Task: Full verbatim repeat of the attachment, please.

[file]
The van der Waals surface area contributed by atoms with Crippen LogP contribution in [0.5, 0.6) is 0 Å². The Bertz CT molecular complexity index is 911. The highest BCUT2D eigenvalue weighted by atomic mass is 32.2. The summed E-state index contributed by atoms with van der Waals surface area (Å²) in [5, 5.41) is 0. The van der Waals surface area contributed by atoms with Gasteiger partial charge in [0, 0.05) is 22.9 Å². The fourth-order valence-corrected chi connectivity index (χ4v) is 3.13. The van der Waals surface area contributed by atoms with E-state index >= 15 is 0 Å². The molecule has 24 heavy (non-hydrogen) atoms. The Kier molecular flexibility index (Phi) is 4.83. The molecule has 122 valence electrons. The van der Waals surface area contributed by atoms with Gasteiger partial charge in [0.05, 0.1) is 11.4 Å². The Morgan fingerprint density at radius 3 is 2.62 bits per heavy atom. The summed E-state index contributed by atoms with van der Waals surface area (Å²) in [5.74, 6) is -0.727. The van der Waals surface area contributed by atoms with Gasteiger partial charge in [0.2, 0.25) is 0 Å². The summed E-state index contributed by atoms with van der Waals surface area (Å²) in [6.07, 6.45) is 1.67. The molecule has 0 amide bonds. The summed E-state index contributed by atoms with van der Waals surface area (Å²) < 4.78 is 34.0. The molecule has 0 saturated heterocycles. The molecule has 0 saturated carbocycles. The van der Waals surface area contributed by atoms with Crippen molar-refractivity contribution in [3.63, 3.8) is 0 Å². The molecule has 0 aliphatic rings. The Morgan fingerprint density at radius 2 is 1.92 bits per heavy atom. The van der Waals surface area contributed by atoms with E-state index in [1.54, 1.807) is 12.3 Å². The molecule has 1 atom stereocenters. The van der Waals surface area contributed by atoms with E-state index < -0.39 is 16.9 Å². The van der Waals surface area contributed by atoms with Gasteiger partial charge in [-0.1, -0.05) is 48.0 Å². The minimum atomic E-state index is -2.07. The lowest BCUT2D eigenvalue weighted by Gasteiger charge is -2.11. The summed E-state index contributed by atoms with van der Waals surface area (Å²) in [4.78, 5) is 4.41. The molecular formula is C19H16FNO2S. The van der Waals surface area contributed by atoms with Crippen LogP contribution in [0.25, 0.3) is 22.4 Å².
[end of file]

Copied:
The van der Waals surface area contributed by atoms with Crippen LogP contribution in [0.5, 0.6) is 0 Å². The Bertz CT molecular complexity index is 911. The highest BCUT2D eigenvalue weighted by atomic mass is 32.2. The summed E-state index contributed by atoms with van der Waals surface area (Å²) in [5, 5.41) is 0. The van der Waals surface area contributed by atoms with Gasteiger partial charge in [0, 0.05) is 22.9 Å². The fourth-order valence-corrected chi connectivity index (χ4v) is 3.13. The van der Waals surface area contributed by atoms with E-state index >= 15 is 0 Å². The molecule has 24 heavy (non-hydrogen) atoms. The Kier molecular flexibility index (Phi) is 4.83. The molecule has 122 valence electrons. The van der Waals surface area contributed by atoms with Gasteiger partial charge in [0.05, 0.1) is 11.4 Å². The Morgan fingerprint density at radius 3 is 2.62 bits per heavy atom. The summed E-state index contributed by atoms with van der Waals surface area (Å²) in [5.74, 6) is -0.727. The van der Waals surface area contributed by atoms with Gasteiger partial charge in [0.2, 0.25) is 0 Å². The summed E-state index contributed by atoms with van der Waals surface area (Å²) in [6.07, 6.45) is 1.67. The molecule has 0 amide bonds. The summed E-state index contributed by atoms with van der Waals surface area (Å²) < 4.78 is 34.0. The molecule has 0 saturated heterocycles. The molecule has 0 saturated carbocycles. The van der Waals surface area contributed by atoms with Crippen molar-refractivity contribution in [3.63, 3.8) is 0 Å². The molecule has 0 aliphatic rings. The Morgan fingerprint density at radius 2 is 1.92 bits per heavy atom. The van der Waals surface area contributed by atoms with E-state index in [1.54, 1.807) is 12.3 Å². The molecule has 1 atom stereocenters. The van der Waals surface area contributed by atoms with E-state index < -0.39 is 16.9 Å². The van der Waals surface area contributed by atoms with Gasteiger partial charge in [-0.1, -0.05) is 48.0 Å². The minimum atomic E-state index is -2.07. The lowest BCUT2D eigenvalue weighted by Gasteiger charge is -2.11. The summed E-state index contributed by atoms with van der Waals surface area (Å²) in [4.78, 5) is 4.41. The molecular formula is C19H16FNO2S. The van der Waals surface area contributed by atoms with Crippen LogP contribution in [0.25, 0.3) is 22.4 Å².